Letters Week of May 9, 2013


Readers argue that sporting events are no substitute for authentic Jewish life and that the wider world should at last recognize the expertise of Israeli doctors, especially after Boston.

Sporting Events No Substitute for Jewish Life

In the final section of the Exponent article on young Jewish athletes (Cover story: “Junior Athletes Launch Season of Competition,” May 2), one mother is quoted as saying that having her children participate in the JCC Mid-Atlantic Junior Maccabi Games for ages 10-12 will show them who they are.

These children, by their mother’s admission, are not enrolled in Hebrew school and are being trained for their B’nai Mitzvah by a private tutor. So by implication, this family probably does not belong to a synagogue.

I certainly applaud every young Jewish athlete who competes in any of the games. However, I believe this experience is no substitute for what will really help show our young children who they are. They need to attend Hebrew school through high school, and ideally continue taking Jewish courses in college where as young adults they might better appreciate what they learn.

They must become members of a synagogue and attend services. They must participate in Jewish observances at home — Shabbat dinners, performing rituals such as Havdalah, being at a Pesach seder, and so on. Attending a Jewish camp is also a great way to learn who they are in a non-hostile environment, where they will most likely make friends with other Jews.

There is a difference between being a Jewish American (someone who lives in America and happens to be Jewish) and an American Jew (someone who lives his or her life as a Jew — and happens to be living that life in America). Children who only participate in Jewish sporting events may grow up to be great Jewish Americans, but not necessarily committed Jews.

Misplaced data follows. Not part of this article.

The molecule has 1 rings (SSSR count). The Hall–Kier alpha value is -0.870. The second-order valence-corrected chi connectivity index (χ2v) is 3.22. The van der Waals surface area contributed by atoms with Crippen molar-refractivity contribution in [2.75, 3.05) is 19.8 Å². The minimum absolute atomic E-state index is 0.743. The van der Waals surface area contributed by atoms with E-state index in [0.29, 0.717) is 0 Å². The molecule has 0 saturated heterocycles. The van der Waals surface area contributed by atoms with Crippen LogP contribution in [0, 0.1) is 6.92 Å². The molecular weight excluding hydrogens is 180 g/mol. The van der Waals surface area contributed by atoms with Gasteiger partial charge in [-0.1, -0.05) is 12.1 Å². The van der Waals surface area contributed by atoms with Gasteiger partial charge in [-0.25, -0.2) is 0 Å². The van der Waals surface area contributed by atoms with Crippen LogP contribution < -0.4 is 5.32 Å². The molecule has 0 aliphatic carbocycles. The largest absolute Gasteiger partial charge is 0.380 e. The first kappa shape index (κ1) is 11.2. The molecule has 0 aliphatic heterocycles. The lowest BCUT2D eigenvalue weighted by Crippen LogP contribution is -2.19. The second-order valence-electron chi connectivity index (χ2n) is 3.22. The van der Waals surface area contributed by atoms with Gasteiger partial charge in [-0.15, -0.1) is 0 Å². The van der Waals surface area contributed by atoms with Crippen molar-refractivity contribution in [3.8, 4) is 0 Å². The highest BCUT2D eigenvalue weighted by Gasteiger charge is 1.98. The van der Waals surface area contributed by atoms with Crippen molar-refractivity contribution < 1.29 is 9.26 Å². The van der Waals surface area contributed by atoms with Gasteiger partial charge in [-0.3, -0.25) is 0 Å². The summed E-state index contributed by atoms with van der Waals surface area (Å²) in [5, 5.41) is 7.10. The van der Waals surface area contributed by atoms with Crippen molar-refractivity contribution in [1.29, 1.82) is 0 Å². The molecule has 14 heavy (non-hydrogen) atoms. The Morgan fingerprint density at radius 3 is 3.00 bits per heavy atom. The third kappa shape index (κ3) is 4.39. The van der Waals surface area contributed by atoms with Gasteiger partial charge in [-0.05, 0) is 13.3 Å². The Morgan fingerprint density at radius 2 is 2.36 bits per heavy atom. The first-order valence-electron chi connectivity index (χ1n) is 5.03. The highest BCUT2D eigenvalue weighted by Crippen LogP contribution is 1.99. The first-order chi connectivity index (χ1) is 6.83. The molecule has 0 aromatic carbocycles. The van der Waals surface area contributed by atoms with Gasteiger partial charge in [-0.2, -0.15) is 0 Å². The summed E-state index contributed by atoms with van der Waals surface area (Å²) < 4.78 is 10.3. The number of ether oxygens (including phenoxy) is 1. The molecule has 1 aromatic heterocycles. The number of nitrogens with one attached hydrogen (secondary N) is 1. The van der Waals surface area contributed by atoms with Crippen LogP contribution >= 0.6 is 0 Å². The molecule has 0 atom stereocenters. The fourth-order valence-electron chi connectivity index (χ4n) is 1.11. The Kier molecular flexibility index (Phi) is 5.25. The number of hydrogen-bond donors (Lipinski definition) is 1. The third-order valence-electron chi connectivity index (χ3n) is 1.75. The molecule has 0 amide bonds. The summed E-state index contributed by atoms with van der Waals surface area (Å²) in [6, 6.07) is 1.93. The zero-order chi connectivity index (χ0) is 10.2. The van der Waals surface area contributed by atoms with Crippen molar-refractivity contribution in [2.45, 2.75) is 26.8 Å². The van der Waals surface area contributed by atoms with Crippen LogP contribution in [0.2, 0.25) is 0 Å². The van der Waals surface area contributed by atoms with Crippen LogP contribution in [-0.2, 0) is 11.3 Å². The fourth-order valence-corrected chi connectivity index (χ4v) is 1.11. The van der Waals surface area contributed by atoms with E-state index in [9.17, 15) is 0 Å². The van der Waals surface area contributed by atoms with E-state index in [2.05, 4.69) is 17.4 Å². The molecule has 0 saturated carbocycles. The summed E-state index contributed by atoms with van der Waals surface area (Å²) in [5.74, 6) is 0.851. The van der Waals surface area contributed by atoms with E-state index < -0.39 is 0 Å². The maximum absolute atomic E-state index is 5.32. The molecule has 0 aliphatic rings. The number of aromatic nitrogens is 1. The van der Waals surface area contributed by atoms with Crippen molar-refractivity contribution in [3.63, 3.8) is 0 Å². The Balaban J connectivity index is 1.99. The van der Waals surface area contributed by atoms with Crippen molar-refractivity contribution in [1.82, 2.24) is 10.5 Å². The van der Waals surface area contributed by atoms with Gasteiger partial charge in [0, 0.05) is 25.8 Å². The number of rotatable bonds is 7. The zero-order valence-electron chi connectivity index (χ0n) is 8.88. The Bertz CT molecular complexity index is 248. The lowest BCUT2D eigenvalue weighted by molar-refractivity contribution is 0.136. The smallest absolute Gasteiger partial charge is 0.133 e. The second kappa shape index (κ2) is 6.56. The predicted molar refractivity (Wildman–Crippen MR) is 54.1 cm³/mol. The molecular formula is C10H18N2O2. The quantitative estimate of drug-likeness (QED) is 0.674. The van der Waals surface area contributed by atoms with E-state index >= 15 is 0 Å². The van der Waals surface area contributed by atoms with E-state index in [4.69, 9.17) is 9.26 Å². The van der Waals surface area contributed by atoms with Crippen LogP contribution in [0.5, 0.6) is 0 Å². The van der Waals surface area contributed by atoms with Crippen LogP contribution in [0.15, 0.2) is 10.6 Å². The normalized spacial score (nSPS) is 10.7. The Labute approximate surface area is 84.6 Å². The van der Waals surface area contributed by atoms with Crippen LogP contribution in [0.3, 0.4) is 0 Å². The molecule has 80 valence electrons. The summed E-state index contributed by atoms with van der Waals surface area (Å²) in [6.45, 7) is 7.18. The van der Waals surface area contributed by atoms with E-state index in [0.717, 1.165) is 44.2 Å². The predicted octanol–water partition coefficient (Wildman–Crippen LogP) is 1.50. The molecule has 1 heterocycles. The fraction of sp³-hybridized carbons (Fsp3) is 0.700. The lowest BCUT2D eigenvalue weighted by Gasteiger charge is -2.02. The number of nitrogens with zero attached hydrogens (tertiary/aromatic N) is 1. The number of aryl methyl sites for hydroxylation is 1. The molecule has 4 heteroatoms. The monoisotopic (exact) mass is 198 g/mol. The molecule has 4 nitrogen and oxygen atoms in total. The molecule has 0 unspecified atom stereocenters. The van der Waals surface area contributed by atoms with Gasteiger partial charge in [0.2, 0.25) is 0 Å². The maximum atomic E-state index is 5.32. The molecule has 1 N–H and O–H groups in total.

Alvin Stern | Cherry Hill, N.J.

Don’t Forget Chabad Student Center at Drexel

As a graduate of Drexel University, I am very pleased to see the university taking such a proactive role in the Jewish community on campus, as reported in the April 25 Exponent article, “Drexel Plans to Build New Center for Jewish Life.”

It didn’t seem from the article, however, that Drexel took into account the thriving Chabad facility, the Rohr Jewish Student Center. Rabbi Chaim and Mrs. Moussia Goldstein have only been on campus a few years, but they have brought a revolution to Jewish life for Drexel students. They provide programming nearly every day of the week, including Shabbat dinners, Torah classes and so much more.They even introduced the first kosher meal plan in Drexel’s history. The number of students attending Chabad events just keeps growing.

I would hope the university will work with Chabad, as well as Hillel, to make the proposed Center for Jewish Life a true success.

Pesach Wellerstein | Drexel University Class of ’05

Who Else Knows About Israeli Expertise?

The article about the advances at the Hadassah Medical Center made me so proud to be a Hadassah member (“What Boston Hospitals Learned From Israeli Expertise,” April 25). If the world really was advised about what Israeli doctors have contributed to medical communities worldwide, perhaps they would think more kindly of Israel and its people.

Israel needs better PR. I am sure that doctors around the world know of Israel’s medical advances — but who else does?

Gloria Gelman | Philadelphia


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